The World Health Organization said Friday that it could take four to six months to prove the link between the Zika virus spreading through the Americas and the birth defect, microcephaly — a condition that causes babies to be born with abnormally small heads.

Speaking at a news conference in Geneva, Dr. Bruce Aylward, executive director of WHO's outbreaks and health emergencies department, said doctors in Brazil had found evidence of the mosquito-borne virus in the brains of babies born with microcephaly. However, he added that researchers are yet to rule out any other potential causes of the neurological disorder.

"This does not still prove causation ... but it is an increasing accumulation of evidence in terms of the temporal–geographic association of the virus," Aylward said, according to a transcript of his Friday speech published by Agence France-Presse. The WHO declared the Zika outbreak an international health emergency on Feb.1.

The investigation testing the link between Zika virus and microcephaly was first taken up after Brazilian doctors noticed an increase in newborns with significantly smaller-sized heads last year. Since then, two U.S.-Brazilian studies have sought to confirm that the virus is responsible for the birth defect and also that it can cause Guillain-Barré syndrome, a temporary paralysis in adults.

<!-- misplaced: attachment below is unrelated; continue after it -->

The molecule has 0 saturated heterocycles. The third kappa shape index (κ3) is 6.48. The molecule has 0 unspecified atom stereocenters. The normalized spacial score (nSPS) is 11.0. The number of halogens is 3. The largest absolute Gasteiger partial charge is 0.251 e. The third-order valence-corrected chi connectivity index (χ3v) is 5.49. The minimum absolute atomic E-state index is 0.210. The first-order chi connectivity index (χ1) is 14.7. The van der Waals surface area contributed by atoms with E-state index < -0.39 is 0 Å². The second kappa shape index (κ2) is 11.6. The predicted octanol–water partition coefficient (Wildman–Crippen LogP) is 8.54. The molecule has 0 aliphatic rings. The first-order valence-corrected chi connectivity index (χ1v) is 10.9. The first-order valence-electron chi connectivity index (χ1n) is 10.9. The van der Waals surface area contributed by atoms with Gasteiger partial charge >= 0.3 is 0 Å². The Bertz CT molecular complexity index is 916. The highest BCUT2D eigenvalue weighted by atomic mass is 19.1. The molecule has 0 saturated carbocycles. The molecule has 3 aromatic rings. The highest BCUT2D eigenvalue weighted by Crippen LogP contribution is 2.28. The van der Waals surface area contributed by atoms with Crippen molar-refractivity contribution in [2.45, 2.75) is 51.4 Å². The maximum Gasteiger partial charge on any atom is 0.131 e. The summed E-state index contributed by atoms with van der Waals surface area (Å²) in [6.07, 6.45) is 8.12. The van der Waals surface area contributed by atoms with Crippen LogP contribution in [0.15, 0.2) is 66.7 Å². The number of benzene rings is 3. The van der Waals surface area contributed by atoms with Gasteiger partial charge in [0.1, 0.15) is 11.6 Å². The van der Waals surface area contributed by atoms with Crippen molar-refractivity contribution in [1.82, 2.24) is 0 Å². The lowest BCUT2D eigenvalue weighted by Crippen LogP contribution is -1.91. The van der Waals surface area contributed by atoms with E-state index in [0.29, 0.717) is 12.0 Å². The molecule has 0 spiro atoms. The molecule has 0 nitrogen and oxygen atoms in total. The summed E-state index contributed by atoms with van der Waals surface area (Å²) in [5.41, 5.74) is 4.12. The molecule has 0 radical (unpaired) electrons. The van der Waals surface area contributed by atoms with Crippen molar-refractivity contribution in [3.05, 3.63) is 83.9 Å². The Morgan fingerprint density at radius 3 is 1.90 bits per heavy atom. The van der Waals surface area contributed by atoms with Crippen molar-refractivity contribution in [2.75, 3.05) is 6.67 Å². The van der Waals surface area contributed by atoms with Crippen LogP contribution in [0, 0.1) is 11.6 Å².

Initial findings of two case control studies conducted by the U.S. Centers for Disease Control and Prevention and Brazilian biomedical research centers in the northeastern states of Bahia and Paraiba should be ready "this spring," CDC Principal Deputy Director Anne Schuchat told Reuters.

The virus has spread to 32 countries and territories in the Americas since Brazil reported the first cases of local transmission in May 2015. There is currently no available prevention or treatment for the infection. Local and international health organizations have focused their efforts on controlling the Aedes aegypti mosquito that the U.N. health body has reportedly described as an "opportunistic and tenacious menace."

"A lot can be done in terms of reducing the intensity of Zika transmission and the accumulating evidence is that this has got to be done and done very, very urgently," Aylward said Friday.

Meanwhile, also on Friday, Brazilian President Dilma Rousseff called for a joint effort in the fight against the Zika virus. “A mosquito cannot defeat 204 million people. We are much stronger than this mosquito,” Rousseff said, Agência Brasil reported. She delivered the speech in the country’s Pernambuco state, the region with the highest number of confirmed cases of microcephaly in newborns. 

Brazil, which has confirmed more than 500 cases of microcephaly, is scrambling to contain the Zika virus, fearing that the outbreak could dampen attendance at the Olympic Games in Rio de Janeiro in August.